Heroin Now Kills More People Than Guns In America

Heroin kills more people than guns

Heroin Now Kills More People Than Guns In America

According to news sources, for the first time ever, deaths from heroin overdoses outnumber homicides by firearms.  There has not been a decrease in homicides resulting from firearms.  Instead, there has been a tremendous increase in the number of deaths from heroin overdoses, which can be attributed to drug dealers’ use of fentanyl to lace heroin.

In 2015, there were 12,979 gun-related homicides and 12,989 heroin-related deaths.  According to statistics from the Center for Disease Control, obtained by the Washington Post, this upward shift has been occurring since 2007, when homicides from firearms outnumbered heroin overdoses by more than five to one.

Heroin, however, is not the cause of this major increase in overdoses.  That is now considered to be fentanyl, which can be as much as 40 to 50 times stronger than heroin.  Some drug dealers are using fentanyl, an anesthesia drug, to increase the potency of heroin that has been diluted.  Fentanyl  is the most powerful opiod available for medical use.  Fentanyl-heroin overdoses are unexpected but occur because of the strength of fentanyl.  Overdose deaths involving heroin cut with fentanyl increased more than 75% between 2014 and 2015.

In March, 2015, the Drug Enforcement Administration (DEA) issued a nationwide alert in response to this increase in heroin overdoses.  According to the DEA, fentanyl and fentanyl derivatives produced in clandestine labs are up to 100 times more powerful than morphine and 30 to 50 times more powerful than heroin.  What makes it worse is that fentanyl is potentially lethal in very small doses.

Mary Leary, Deputy Director in the White House’s Office of National Drug Control Policy, said “heroin is bad enough, but when you lace it with fentanyl, it’s like dropping a nuclear bomb on the situation.”  A lethal dose of heroin is approximately 30 milligrams.  A lethal dose of fentanyl is about three milligrams.  Drug users are usually unaware that the heroin they are injecting is laced with fentanyl and can accidentally take a deadly dose.  Two other factors involving the power of fentanyl are that a drug dealer’s measuring equipment isn’t that accurate and most street fentanyl is made in a clandestine lab.  The latter makes the drug more pure and thus results in more unpredictable responses from users.  On the street, heroin and fentanyl look identical.  Tim Pifer, Director of the New Hampshire State Police Forensic Laboratory, said “you’re injecting yourself with a loaded gun.”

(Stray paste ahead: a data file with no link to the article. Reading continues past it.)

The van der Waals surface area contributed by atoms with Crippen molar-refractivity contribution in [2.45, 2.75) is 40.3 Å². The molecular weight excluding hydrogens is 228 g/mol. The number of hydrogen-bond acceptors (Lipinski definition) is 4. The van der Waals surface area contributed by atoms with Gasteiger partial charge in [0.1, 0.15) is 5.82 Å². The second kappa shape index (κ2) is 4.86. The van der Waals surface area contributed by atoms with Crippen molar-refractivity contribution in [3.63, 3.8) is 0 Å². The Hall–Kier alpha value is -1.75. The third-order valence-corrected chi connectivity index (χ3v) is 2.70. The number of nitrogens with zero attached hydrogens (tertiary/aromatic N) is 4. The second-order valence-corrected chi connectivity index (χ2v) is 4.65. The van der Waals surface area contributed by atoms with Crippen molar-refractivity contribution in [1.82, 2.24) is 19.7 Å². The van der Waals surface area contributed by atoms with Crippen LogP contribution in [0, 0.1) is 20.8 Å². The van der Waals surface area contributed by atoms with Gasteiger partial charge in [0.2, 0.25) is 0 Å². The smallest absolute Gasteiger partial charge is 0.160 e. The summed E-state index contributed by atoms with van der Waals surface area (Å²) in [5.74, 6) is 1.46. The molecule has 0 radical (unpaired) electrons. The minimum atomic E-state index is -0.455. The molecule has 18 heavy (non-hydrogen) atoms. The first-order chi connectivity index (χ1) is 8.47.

According to the National Institute on Drug Abuse, heroin overdose deaths have risen at an alarming rate, increasing by 45 percent between 2006 and 2010. The rapid increase in fentanyl/heroin overdoses has led to first responders receiving training in the administration of Naxolone, a prescription drug that can be injected or given nasally to reverse an opioid overdose. In the past, medical first responders have traditionally administered naloxone, which is nonaddictive and only has an effect if a person has opioids in her or his system. The American Public Health Association adopted a policy statement in 2013 in support of allowing increased access to naloxone.

What do you think can be done to reduce overdose deaths from fentanyl-laced heroin?

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